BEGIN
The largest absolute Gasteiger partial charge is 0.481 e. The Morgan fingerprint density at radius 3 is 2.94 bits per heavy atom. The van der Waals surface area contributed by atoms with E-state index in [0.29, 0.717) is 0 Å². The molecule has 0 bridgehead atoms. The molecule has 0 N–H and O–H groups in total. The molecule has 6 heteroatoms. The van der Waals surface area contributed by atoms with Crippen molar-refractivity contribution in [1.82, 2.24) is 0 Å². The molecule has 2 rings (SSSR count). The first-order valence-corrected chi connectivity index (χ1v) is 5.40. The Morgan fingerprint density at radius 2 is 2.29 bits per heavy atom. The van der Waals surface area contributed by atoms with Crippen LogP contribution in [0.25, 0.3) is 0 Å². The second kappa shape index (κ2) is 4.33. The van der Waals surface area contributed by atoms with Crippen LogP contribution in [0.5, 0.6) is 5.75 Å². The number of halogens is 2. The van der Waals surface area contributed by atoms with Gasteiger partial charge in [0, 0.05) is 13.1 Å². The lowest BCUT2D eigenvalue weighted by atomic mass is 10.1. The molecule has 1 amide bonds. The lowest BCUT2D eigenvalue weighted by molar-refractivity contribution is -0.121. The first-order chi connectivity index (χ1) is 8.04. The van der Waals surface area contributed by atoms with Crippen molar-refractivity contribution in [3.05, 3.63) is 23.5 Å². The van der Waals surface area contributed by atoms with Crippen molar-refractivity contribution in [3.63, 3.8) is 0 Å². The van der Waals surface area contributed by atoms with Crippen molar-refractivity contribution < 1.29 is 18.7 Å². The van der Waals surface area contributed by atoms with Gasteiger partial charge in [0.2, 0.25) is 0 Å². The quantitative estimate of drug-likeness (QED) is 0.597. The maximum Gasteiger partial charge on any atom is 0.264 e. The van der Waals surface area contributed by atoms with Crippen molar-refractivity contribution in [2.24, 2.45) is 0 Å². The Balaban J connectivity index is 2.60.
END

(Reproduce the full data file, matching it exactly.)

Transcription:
The largest absolute Gasteiger partial charge is 0.481 e. The Morgan fingerprint density at radius 3 is 2.94 bits per heavy atom. The van der Waals surface area contributed by atoms with E-state index in [0.29, 0.717) is 0 Å². The molecule has 0 bridgehead atoms. The molecule has 0 N–H and O–H groups in total. The molecule has 6 heteroatoms. The van der Waals surface area contributed by atoms with Crippen molar-refractivity contribution in [1.82, 2.24) is 0 Å². The molecule has 2 rings (SSSR count). The first-order valence-corrected chi connectivity index (χ1v) is 5.40. The Morgan fingerprint density at radius 2 is 2.29 bits per heavy atom. The van der Waals surface area contributed by atoms with Crippen LogP contribution in [0.25, 0.3) is 0 Å². The second kappa shape index (κ2) is 4.33. The van der Waals surface area contributed by atoms with Crippen LogP contribution in [0.5, 0.6) is 5.75 Å². The number of halogens is 2. The van der Waals surface area contributed by atoms with Gasteiger partial charge in [0, 0.05) is 13.1 Å². The lowest BCUT2D eigenvalue weighted by atomic mass is 10.1. The molecule has 1 amide bonds. The lowest BCUT2D eigenvalue weighted by molar-refractivity contribution is -0.121. The first-order chi connectivity index (χ1) is 8.04. The van der Waals surface area contributed by atoms with Crippen molar-refractivity contribution in [3.05, 3.63) is 23.5 Å². The van der Waals surface area contributed by atoms with Crippen molar-refractivity contribution in [3.63, 3.8) is 0 Å². The van der Waals surface area contributed by atoms with Crippen molar-refractivity contribution < 1.29 is 18.7 Å². The van der Waals surface area contributed by atoms with Gasteiger partial charge in [0.2, 0.25) is 0 Å². The quantitative estimate of drug-likeness (QED) is 0.597. The maximum Gasteiger partial charge on any atom is 0.264 e. The van der Waals surface area contributed by atoms with Crippen molar-refractivity contribution in [2.24, 2.45) is 0 Å². The Balaban J connectivity index is 2.60.